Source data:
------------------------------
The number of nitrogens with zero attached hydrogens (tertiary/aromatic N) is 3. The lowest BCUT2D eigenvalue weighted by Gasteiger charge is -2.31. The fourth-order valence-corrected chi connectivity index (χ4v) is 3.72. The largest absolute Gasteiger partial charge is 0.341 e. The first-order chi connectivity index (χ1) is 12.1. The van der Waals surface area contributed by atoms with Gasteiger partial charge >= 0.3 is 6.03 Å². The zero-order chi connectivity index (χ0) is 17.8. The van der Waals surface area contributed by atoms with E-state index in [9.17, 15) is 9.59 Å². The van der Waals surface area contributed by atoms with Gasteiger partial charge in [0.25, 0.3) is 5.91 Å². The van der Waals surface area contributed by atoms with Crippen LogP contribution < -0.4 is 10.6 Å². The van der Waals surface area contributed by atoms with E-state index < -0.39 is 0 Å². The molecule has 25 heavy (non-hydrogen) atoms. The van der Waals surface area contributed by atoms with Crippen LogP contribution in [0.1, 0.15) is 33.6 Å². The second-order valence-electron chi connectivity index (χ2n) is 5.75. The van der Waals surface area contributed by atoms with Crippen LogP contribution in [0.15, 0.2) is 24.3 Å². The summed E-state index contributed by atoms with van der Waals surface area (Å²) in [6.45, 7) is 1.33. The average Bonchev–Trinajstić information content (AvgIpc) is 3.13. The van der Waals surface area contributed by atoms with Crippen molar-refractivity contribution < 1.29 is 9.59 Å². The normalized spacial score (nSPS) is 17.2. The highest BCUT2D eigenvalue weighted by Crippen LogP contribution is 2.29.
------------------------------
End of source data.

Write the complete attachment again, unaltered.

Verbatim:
The number of nitrogens with zero attached hydrogens (tertiary/aromatic N) is 3. The lowest BCUT2D eigenvalue weighted by Gasteiger charge is -2.31. The fourth-order valence-corrected chi connectivity index (χ4v) is 3.72. The largest absolute Gasteiger partial charge is 0.341 e. The first-order chi connectivity index (χ1) is 12.1. The van der Waals surface area contributed by atoms with Gasteiger partial charge >= 0.3 is 6.03 Å². The zero-order chi connectivity index (χ0) is 17.8. The van der Waals surface area contributed by atoms with E-state index in [9.17, 15) is 9.59 Å². The van der Waals surface area contributed by atoms with Gasteiger partial charge in [0.25, 0.3) is 5.91 Å². The van der Waals surface area contributed by atoms with Crippen LogP contribution < -0.4 is 10.6 Å². The van der Waals surface area contributed by atoms with E-state index < -0.39 is 0 Å². The molecule has 25 heavy (non-hydrogen) atoms. The van der Waals surface area contributed by atoms with Crippen LogP contribution in [0.1, 0.15) is 33.6 Å². The second-order valence-electron chi connectivity index (χ2n) is 5.75. The van der Waals surface area contributed by atoms with Crippen LogP contribution in [0.15, 0.2) is 24.3 Å². The summed E-state index contributed by atoms with van der Waals surface area (Å²) in [6.45, 7) is 1.33. The average Bonchev–Trinajstić information content (AvgIpc) is 3.13. The van der Waals surface area contributed by atoms with Crippen molar-refractivity contribution < 1.29 is 9.59 Å². The normalized spacial score (nSPS) is 17.2. The highest BCUT2D eigenvalue weighted by Crippen LogP contribution is 2.29.